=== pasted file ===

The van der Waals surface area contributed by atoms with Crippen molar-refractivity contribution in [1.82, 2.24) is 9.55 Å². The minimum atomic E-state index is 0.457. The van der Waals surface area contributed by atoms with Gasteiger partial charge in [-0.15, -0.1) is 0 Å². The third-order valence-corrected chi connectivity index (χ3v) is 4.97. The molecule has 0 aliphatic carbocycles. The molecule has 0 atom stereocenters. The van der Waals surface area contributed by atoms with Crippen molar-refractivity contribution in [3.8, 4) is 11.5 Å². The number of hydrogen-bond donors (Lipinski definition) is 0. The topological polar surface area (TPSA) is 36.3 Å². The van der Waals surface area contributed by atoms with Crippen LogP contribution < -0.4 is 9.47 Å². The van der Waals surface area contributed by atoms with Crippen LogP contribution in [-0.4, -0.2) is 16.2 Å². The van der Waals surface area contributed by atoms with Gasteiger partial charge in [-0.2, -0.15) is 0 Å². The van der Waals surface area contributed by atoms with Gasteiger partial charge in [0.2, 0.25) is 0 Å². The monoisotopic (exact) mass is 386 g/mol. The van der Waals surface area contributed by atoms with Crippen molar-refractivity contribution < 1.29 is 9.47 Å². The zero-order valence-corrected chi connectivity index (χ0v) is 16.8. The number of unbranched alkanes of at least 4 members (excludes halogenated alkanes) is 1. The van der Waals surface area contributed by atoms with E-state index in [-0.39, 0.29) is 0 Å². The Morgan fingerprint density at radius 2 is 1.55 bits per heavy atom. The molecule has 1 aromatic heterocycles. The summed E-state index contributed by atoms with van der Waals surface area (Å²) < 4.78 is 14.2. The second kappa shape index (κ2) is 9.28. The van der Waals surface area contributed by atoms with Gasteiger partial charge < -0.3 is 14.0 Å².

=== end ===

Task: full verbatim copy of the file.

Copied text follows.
The van der Waals surface area contributed by atoms with Crippen molar-refractivity contribution in [1.82, 2.24) is 9.55 Å². The minimum atomic E-state index is 0.457. The van der Waals surface area contributed by atoms with Gasteiger partial charge in [-0.15, -0.1) is 0 Å². The third-order valence-corrected chi connectivity index (χ3v) is 4.97. The molecule has 0 aliphatic carbocycles. The molecule has 0 atom stereocenters. The van der Waals surface area contributed by atoms with Crippen molar-refractivity contribution in [3.8, 4) is 11.5 Å². The number of hydrogen-bond donors (Lipinski definition) is 0. The topological polar surface area (TPSA) is 36.3 Å². The van der Waals surface area contributed by atoms with Crippen LogP contribution < -0.4 is 9.47 Å². The van der Waals surface area contributed by atoms with Crippen LogP contribution in [-0.4, -0.2) is 16.2 Å². The van der Waals surface area contributed by atoms with Gasteiger partial charge in [-0.2, -0.15) is 0 Å². The van der Waals surface area contributed by atoms with Gasteiger partial charge in [0.2, 0.25) is 0 Å². The monoisotopic (exact) mass is 386 g/mol. The van der Waals surface area contributed by atoms with Crippen molar-refractivity contribution < 1.29 is 9.47 Å². The zero-order valence-corrected chi connectivity index (χ0v) is 16.8. The number of unbranched alkanes of at least 4 members (excludes halogenated alkanes) is 1. The van der Waals surface area contributed by atoms with E-state index in [-0.39, 0.29) is 0 Å². The Morgan fingerprint density at radius 2 is 1.55 bits per heavy atom. The molecule has 1 aromatic heterocycles. The summed E-state index contributed by atoms with van der Waals surface area (Å²) < 4.78 is 14.2. The second kappa shape index (κ2) is 9.28. The van der Waals surface area contributed by atoms with Gasteiger partial charge < -0.3 is 14.0 Å².